IBM Annual Survey: Europe Regains Number One Position for Inward Investment

Mature Economies Recover as Some Emerging Markets Slightly Cool, Business Services Ranks as Most Popular Inward Investment

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ARMONK, NY - 18 Sep 2006: IBM's (NYSE: IBM) annual survey of countries receiving investment from multinational companies in the areas of manufacturing, services and R&D reveals Europe regained from Asia its top position in 2005, attracting 39 percent of all projects. Asia attracted 31 percent of all projects. In 2004, both regions tied at 35 percent.

The survey by IBM-Plant Location International (IBM-PLI), the global location strategies service within IBM Global Business Services, reports a slight rebound by mature economies due to strong economic growth while some leading emerging markets cooled after a number of years of very strong investment.

Business services ranked as the most popular type of inward investment project, accounting for 20 percent of all global projects, while manufacturing investment decreased globally on average by 20 percent -- to some 800 projects per quarter in 2005. Investment in new R&D centers remained fairly stable in 2005 at 200 projects every quarter globally.

Additionally, the survey found 15 countries again receiving 70 percent of overall inward investment. Four countries entered the top 15 in 2005 -- Poland, Romania, Singapore and UAE, replacing Hong Kong, Hungary, Spain and Sweden. Notably, the United Kingdom, France and Poland won considerably more investment and increased their market share.

"Even though mature economies have caught up slightly, the survey illustrates multinational companies can increasingly seek talent pools anywhere in the world," said Roel Spee, co-leader of IBM-Plant Location International. "Global competition for new jobs and capital investment is increasing continuously; developed and developing regions must continually define and implement new strategies to attract investment. Competitiveness in innovation and technology-driven strategy will play a vital role in creating new economy jobs."

The dominant emerging markets of Brazil, Russia, India, and China -- commonly referred to as the BRIC countries -- showed an average decrease in foreign inbound investment of almost a fifth in 2005 compared to the previous year. At the same time, the most mature economies began to recover from prior years, recording a 5 percent increase in foreign investment projects in 2005 compared to 2004. More R&D projects were registered in 2005 by Australia, Canada, Denmark, France, Germany, Ireland, Singapore, United States and UK than in 2004.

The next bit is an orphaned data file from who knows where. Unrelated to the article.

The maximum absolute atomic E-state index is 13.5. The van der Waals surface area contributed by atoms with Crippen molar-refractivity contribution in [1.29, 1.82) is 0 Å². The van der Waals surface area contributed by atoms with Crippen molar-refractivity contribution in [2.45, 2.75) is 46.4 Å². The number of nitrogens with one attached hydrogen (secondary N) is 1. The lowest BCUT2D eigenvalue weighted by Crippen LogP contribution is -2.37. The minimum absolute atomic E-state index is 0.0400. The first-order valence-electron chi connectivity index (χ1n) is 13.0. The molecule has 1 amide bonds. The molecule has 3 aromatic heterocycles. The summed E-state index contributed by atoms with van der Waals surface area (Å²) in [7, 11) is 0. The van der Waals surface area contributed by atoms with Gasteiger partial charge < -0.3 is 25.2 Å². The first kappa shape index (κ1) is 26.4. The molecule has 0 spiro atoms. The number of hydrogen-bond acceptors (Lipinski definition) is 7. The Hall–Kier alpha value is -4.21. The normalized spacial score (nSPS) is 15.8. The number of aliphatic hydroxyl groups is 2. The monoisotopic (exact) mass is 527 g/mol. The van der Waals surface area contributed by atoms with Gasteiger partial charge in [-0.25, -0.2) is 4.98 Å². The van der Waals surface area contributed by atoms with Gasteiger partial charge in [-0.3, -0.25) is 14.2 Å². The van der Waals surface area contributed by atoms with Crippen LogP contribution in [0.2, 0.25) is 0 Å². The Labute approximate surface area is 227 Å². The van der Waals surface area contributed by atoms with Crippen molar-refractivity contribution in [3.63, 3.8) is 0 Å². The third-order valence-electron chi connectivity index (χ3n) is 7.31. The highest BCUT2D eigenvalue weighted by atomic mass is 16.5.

For the third consecutive year, China and India combined received more investment projects than the U.S -- 1,650 to 1,200 respectively. U.S. headquartered companies remained the largest generators of cross border investments, with 2,800 projects. However, German-based companies took over second place from their Japanese counterparts, 720 to 670 outward investment projects in 2005 respectively.

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Notes to Editors
Inward investment also is referred to as Foreign Direct Investment (FDI).

About the survey
The IBM -- Plant Location International group maintains a database of every publicly announced corporate location decision around the world in the areas of manufacturing, services and R&D since 2003. Besides client specific analysis for companies and economic development organizations, every year the group produces a report announcing an analysis of the corporate investment trends shown by the Global Investment Locations Database (GILD) for the previous year. For the 2005 report about to be published, the analysis was carried out on the January to December 2005 data between May and July 2006.

GILD is the leading corporate investment tracking database, allowing up-to-date representative trend analysis on a global scale by recording announcements and openings of new and expansion projects by companies. GILD is used by corporate executives to monitor which locations are preferred investment options for peer and other companies and to assess whether these locations should be considered for their own projects. Investment promotion and economic development agencies use GILD for accurate and up-to-date market intelligence to support their marketing strategies.

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